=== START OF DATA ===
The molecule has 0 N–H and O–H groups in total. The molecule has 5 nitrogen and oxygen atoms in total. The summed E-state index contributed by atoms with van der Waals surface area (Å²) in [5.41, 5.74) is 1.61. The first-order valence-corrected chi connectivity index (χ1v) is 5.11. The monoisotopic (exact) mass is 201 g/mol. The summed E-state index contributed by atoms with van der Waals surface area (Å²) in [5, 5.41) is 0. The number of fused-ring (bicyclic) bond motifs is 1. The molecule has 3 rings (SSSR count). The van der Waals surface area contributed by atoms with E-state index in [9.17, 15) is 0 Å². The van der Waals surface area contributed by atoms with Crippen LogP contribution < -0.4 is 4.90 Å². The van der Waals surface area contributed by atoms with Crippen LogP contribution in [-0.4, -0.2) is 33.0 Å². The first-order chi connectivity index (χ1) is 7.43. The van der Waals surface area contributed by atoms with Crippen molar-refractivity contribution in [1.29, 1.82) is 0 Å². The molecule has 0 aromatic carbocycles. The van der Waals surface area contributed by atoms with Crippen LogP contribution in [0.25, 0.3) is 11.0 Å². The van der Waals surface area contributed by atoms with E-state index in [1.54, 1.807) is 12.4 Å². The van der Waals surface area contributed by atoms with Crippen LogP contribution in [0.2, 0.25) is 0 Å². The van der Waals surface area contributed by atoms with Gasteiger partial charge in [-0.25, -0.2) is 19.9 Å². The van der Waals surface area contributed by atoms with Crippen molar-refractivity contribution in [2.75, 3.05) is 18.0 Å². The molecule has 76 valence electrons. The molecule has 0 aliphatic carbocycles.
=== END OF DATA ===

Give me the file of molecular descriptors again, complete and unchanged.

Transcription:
The molecule has 0 N–H and O–H groups in total. The molecule has 5 nitrogen and oxygen atoms in total. The summed E-state index contributed by atoms with van der Waals surface area (Å²) in [5.41, 5.74) is 1.61. The first-order valence-corrected chi connectivity index (χ1v) is 5.11. The monoisotopic (exact) mass is 201 g/mol. The summed E-state index contributed by atoms with van der Waals surface area (Å²) in [5, 5.41) is 0. The number of fused-ring (bicyclic) bond motifs is 1. The molecule has 3 rings (SSSR count). The van der Waals surface area contributed by atoms with E-state index in [9.17, 15) is 0 Å². The van der Waals surface area contributed by atoms with Crippen LogP contribution < -0.4 is 4.90 Å². The van der Waals surface area contributed by atoms with Crippen LogP contribution in [-0.4, -0.2) is 33.0 Å². The first-order chi connectivity index (χ1) is 7.43. The van der Waals surface area contributed by atoms with Crippen molar-refractivity contribution in [1.29, 1.82) is 0 Å². The molecule has 0 aromatic carbocycles. The van der Waals surface area contributed by atoms with Crippen LogP contribution in [0.25, 0.3) is 11.0 Å². The van der Waals surface area contributed by atoms with E-state index in [1.54, 1.807) is 12.4 Å². The van der Waals surface area contributed by atoms with Crippen LogP contribution in [0.2, 0.25) is 0 Å². The van der Waals surface area contributed by atoms with Gasteiger partial charge in [-0.25, -0.2) is 19.9 Å². The van der Waals surface area contributed by atoms with Crippen molar-refractivity contribution in [2.75, 3.05) is 18.0 Å². The molecule has 76 valence electrons. The molecule has 0 aliphatic carbocycles.